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Boggs v. Colvin

United States District Court, E.D. Kentucky, Northern Division, Ashland

March 26, 2014

JAMES RICKIE BOGGS, Plaintiff,
v.
CAROLYN W. COLVIN, Acting Commissioner of Social Security, Defendant.

MEMORANDUM OPINION AND ORDER

DAVID L. BUNNING, District Judge.

Plaintiff brought this action pursuant to 42 U.S.C. ยง 405(g) to obtain judicial review of an administrative decision of the Commissioner of Social Security. The Court, having reviewed the record, will affirm the Commissioner's decision, as it is supported by substantial evidence.

I. FACTUAL BACKGROUND AND PROCEDURAL HISTORY

Plaintiff James Rickie Boggs filed his current application for Supplemental Security Income (SSI) and Disability Insurance Benefits (DIB) payments, alleging disability as of October 20, 2009. (Tr. 160-70). Plaintiff's claim was denied initially and on reconsideration. (Tr. 115-25). On April 9, 2012, Administrative Law Judge Maria Hodges held an administrative hearing at Plaintiff's request. (Tr. 28-79). On April 26, 2012, ALJ Hodges ruled that Plaintiff was not entitled to benefits. (Tr. 9-27). This decision became the final decision of the Commissioner when the Appeals Council denied review on July 8, 2013. (Tr. 1-6).

On August 8, 2013, Plaintiff filed the instant action. (Doc. #1). This matter has culminated in cross-motions for summary judgment, which are now ripe for review. (Docs. #12 and 15).

II. DISCUSSION

A. Overview of the Process

Judicial review of the Commissioner's decision is restricted to determining whether it is supported by substantial evidence and was made pursuant to proper legal standards. See Cutlip v. Sec'y of Health & Human Servs., 25 F.3d 284, 286 (6th Cir. 1994). "Substantial evidence" is defined as "more than a scintilla of evidence but less than a preponderance; it is such relevant evidence as a reasonable mind might accept as adequate to support a conclusion." Id. Courts are not to conduct a de novo review, resolve conflicts in the evidence, or make credibility determinations. See id. Rather, we are to affirm the Commissioner's decision, provided it is supported by substantial evidence, even if we might have decided the case differently. See Her v. Comm'r of Soc. Sec., 203 F.3d 388, 389-90 (6th Cir. 1999).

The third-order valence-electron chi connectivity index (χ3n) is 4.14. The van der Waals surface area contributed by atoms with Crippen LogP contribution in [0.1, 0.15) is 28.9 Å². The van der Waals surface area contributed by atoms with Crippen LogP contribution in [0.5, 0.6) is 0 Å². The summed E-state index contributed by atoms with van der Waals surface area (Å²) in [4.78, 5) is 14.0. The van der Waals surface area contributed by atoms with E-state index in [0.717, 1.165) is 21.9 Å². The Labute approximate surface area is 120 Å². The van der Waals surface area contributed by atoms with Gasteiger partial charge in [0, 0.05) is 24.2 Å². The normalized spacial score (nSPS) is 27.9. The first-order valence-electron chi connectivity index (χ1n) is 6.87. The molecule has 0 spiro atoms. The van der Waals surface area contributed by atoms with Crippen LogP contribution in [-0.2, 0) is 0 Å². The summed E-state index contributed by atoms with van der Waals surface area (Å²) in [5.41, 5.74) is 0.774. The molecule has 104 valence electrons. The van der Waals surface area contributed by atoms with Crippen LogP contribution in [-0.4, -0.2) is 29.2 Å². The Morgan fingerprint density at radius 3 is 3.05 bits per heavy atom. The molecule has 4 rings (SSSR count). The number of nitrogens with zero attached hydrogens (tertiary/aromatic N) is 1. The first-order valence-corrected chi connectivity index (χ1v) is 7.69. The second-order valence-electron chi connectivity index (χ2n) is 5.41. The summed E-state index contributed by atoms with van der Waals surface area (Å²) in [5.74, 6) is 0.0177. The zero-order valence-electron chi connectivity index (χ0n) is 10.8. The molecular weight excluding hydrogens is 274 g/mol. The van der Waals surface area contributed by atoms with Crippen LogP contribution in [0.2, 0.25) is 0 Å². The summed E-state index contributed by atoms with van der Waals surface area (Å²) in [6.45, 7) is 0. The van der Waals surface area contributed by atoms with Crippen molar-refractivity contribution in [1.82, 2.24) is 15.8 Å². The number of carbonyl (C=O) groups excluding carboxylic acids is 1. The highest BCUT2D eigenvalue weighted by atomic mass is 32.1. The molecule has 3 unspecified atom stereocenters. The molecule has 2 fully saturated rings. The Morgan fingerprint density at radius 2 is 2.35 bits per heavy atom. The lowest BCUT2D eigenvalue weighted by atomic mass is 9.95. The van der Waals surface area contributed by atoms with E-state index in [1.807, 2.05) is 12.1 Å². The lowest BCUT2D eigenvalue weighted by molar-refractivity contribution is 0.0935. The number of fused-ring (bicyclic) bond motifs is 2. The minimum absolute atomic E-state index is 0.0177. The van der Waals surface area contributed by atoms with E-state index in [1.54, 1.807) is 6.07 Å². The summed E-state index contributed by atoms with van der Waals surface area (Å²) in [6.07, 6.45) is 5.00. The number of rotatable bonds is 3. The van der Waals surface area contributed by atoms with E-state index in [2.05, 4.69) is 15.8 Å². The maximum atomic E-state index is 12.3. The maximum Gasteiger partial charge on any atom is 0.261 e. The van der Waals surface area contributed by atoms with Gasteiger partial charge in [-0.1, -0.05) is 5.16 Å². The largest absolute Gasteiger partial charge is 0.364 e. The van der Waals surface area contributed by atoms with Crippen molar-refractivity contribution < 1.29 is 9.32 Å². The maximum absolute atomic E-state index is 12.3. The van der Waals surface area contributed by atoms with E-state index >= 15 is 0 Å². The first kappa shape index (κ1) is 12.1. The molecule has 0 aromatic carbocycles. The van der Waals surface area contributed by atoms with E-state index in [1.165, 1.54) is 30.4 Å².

The ALJ, in determining disability, conducts a five-step analysis. Step 1 considers whether the claimant is still performing substantial gainful activity; Step 2, whether any of the claimant's impairments are "severe"; Step 3, whether the impairments meet or equal a listing in the Listing of Impairments; Step 4, whether the claimant can still perform his past relevant work; and Step 5, whether significant numbers of other jobs exist in the national economy which the claimant can perform. As to the last step, the burden of proof shifts from the claimant to the Commissioner. See Jones v. Comm'r of Soc. Sec., 336 F.3d 469, 474 (6th Cir. 2003); Preslar v. Sec'y of Health & Human Servs., 14 F.3d 1107, 1110 (6th Cir. 1994).

B. The ALJ's Determination

At Step 1, the ALJ found that Plaintiff had not engaged in substantial gainful activity since the alleged onset date. (Tr. 14). At Step 2, the ALJ found Plaintiff's degenerative disc disease, osteoarthritis, obesity, adjustment disorder and carpal tunnel syndrome to be severe impairments within the meaning of the regulations. ( Id. ).

At Step 3, the ALJ found that Plaintiff does not have an impairment or combination of impairments listed in, or medically equal to, an impairment listed in 20 CFR Part 404, Subpart P, Appendix 1. (Tr. 15). Before reaching this conclusion, the ALJ determined that Plaintiff's degenerative disc disease did not meet the requirements of Listing 1.04 (disorders of the spine) because he did not suffer from compromise of a nerve root, spinal arachnoiditis, or spinal stenosis with psuedoclaudication resulting in ineffective ambulation. ( Id. ). The ALJ further found that Plaintiff did not meet the requirements of Listing 12.04 (affective disorders) because he manages many activities associated with daily living, interacts appropriately with family members and has no history of decompensation in work or work-like settings. ( Id. )

At Step 4, the ALJ concluded that Plaintiff has the residual functional capacity (RFC) to perform a reduced range of medium work, with the following limitations:

The claimant [] should have a sit-stand option at one-hour intervals. He can climb ladders, ropes, or scaffolds up to an occasional basis, and he can stoop, kneel, crouch, and crawl up to a frequent basis. Fine finger manipulation with the right upper extremity is limited to no more than a frequent basis. He is limited to simple, routine, repetitive tasks, in a lowstress work ...

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